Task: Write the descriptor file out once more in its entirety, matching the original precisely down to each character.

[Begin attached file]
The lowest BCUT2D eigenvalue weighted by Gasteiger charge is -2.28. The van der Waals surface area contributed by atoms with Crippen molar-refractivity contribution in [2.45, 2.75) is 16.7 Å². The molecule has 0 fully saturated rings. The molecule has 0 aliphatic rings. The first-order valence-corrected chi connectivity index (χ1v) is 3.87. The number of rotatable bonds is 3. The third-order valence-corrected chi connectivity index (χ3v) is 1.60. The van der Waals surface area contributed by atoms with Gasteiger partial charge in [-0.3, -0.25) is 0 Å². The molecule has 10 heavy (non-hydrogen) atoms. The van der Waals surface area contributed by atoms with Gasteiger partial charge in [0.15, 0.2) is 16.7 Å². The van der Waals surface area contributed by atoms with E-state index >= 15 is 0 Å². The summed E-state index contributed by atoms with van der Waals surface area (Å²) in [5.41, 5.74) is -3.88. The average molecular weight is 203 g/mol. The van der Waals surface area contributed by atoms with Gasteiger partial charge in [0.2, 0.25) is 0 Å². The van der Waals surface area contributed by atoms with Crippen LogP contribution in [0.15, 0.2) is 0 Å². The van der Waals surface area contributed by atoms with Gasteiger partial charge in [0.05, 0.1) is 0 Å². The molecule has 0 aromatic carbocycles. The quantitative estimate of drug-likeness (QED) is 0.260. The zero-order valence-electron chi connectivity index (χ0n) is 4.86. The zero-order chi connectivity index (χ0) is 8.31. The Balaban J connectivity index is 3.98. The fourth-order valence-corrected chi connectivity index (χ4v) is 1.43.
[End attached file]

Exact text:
The lowest BCUT2D eigenvalue weighted by Gasteiger charge is -2.28. The van der Waals surface area contributed by atoms with Crippen molar-refractivity contribution in [2.45, 2.75) is 16.7 Å². The molecule has 0 fully saturated rings. The molecule has 0 aliphatic rings. The first-order valence-corrected chi connectivity index (χ1v) is 3.87. The number of rotatable bonds is 3. The third-order valence-corrected chi connectivity index (χ3v) is 1.60. The van der Waals surface area contributed by atoms with Gasteiger partial charge in [-0.3, -0.25) is 0 Å². The molecule has 10 heavy (non-hydrogen) atoms. The van der Waals surface area contributed by atoms with Gasteiger partial charge in [0.15, 0.2) is 16.7 Å². The van der Waals surface area contributed by atoms with E-state index >= 15 is 0 Å². The summed E-state index contributed by atoms with van der Waals surface area (Å²) in [5.41, 5.74) is -3.88. The average molecular weight is 203 g/mol. The van der Waals surface area contributed by atoms with Gasteiger partial charge in [0.2, 0.25) is 0 Å². The van der Waals surface area contributed by atoms with Crippen LogP contribution in [0.15, 0.2) is 0 Å². The van der Waals surface area contributed by atoms with Gasteiger partial charge in [0.05, 0.1) is 0 Å². The molecule has 0 aromatic carbocycles. The quantitative estimate of drug-likeness (QED) is 0.260. The zero-order valence-electron chi connectivity index (χ0n) is 4.86. The zero-order chi connectivity index (χ0) is 8.31. The Balaban J connectivity index is 3.98. The fourth-order valence-corrected chi connectivity index (χ4v) is 1.43.